ChatGPT maker under investigation by US regulators over AI risks

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The risks posed by artificially intelligent chatbots are being officially investigated by US regulators for the first time after the Federal Trade Commission launched a wide-ranging investigation into ChatGPT maker OpenAI.

In a letter sent to the Microsoft-backed company, the FTC said it would look into whether people have been harmed by AI chatbots creating false information about them, as well as whether OpenAI has engaged in privacy practices and unfair or deceptive data security. .

Generative AI products are in the crosshairs of regulators around the world as AI experts and ethicists sound the alarm over the massive amount of personal data consumed by the technology, as well as its results potentially harmful, ranging from misinformation to sexist and racist comments.

In May, the FTC issued a warning shot at the industry, saying it was focusing intensely on how companies might choose to use AI technology, including new generative AI tools, in ways that can have a real and substantial impact. on consumers.

In its letter, the US regulator asked OpenAI to share internal material ranging from how the group maintains user information to measures the company has taken to address the risk that its model produces false, misleading or disparaging.

The FTC declined to comment on the letter, which was first reported by the Washington Post. Writing on Twitter later Thursday, OpenAI CEO Sam Altman called very disappointing to see that the FTC’s request starts with a leak and doesn’t help build trust. He added: It is extremely important to us that our technology is safe and pro-consumer and we are confident that we are complying with the law. Obviously we will work with the FTC.

Lina Khan, chair of the FTC, testified before the House Judiciary Committee Thursday morning and faced strong criticism from Republican lawmakers for her tough enforcement stance.

Asked about the investigation at the hearing, Khan declined to comment on the investigation, but said regulators’ wider concerns were with ChatGPT and other AI services receiving massive amounts of data while it wasn’t there. controls on the type of data that was entered into these companies.

He added: We’ve heard of reports where people’s sensitive information comes up in response to a request from someone else. We’ve heard of libel, defamatory statements, blatantly untrue things coming out. This is the kind of fraud and deception they were worried about.

Khan has also been peppered with questions from lawmakers about her mixed record in court, after the FTC suffered a big defeat this week in its attempt to block Microsoft’s $75 billion acquisition of Activision Blizzard. The FTC appealed the decision on Thursday.

Meanwhile, Republican Jim Jordan, chairman of the committee, accused Khan of harassing Twitter after the company alleged in a court filing that the FTC had engaged in erratic and improper behavior in implementing an enforced consent order last year.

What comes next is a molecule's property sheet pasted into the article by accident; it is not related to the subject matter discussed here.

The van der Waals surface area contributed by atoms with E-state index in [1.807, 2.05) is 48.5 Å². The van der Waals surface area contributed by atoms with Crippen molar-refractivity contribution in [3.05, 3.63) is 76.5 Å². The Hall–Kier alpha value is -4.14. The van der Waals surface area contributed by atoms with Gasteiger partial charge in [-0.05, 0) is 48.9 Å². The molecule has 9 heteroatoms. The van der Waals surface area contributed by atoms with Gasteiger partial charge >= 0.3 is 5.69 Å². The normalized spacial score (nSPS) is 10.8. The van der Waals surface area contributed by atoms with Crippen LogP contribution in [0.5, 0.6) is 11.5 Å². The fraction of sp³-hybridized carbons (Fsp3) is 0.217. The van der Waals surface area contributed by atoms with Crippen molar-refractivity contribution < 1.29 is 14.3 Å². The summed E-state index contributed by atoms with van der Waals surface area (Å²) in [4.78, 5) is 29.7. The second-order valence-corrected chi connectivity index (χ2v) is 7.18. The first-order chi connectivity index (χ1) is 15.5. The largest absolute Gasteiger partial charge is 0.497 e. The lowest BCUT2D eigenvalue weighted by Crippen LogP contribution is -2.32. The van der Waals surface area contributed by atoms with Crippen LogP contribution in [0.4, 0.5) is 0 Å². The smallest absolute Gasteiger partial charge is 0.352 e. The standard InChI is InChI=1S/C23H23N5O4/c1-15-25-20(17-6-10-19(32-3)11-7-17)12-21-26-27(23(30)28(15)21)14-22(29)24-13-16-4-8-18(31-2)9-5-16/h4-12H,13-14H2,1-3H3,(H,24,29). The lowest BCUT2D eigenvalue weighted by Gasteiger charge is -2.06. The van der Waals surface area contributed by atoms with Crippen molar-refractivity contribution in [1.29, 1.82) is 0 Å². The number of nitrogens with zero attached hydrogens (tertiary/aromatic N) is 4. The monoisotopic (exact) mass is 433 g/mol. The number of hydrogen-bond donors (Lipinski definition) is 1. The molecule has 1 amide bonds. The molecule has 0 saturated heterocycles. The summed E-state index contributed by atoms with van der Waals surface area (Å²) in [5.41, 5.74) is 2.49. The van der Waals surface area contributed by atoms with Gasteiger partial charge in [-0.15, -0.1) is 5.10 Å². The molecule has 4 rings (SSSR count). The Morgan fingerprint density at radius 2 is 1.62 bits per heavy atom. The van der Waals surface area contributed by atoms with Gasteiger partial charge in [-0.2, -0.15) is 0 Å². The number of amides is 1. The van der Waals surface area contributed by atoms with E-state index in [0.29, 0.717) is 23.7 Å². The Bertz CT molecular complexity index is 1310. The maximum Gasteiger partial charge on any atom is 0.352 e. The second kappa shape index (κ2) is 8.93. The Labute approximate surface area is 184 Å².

Khan didn’t comment on Twitter’s filing, but said all the FTC cares about is that the company is following the law.

Experts have been concerned about the sheer volume of data retrieved from the language models behind ChatGPT. OpenAI had more than 100 million monthly active users within two months of its launch. Microsoft’s new Bing search engine, also powered by OpenAI technology, was used by more than 1 million people in 169 countries within two weeks of its release in January.

Users have reported that ChatGPT fabricated names, dates and facts, as well as fake links to news websites and references to academic papers, a problem known in the industry as hallucinations.

The FTC investigation delves into the technical details of how ChatGPT was designed, including the company’s work to correct hallucinations and the oversight of its human reviewers, which directly affect consumers. She also asked about consumer complaints and the company’s efforts to gauge consumer understanding of chatbot accuracy and trustworthiness.

In March, Italy’s privacy regulator temporarily banned ChatGPT as it looked into, among other matters, the US company’s collection of personal information following a cybersecurity breach. It was brought back a few weeks later after OpenAI made its privacy policy more accessible and introduced a tool to verify the age of users.

Echoing previous admissions about ChatGPT’s fallibility, Altman tweeted: Let’s be transparent about the limitations of our technology, especially when we fail. And our capped-profit structure means we don’t have an incentive for unlimited returns. However, he said the chatbot was built on years of security research, adding: We protect user privacy and design our systems to learn about the world, not individuals.

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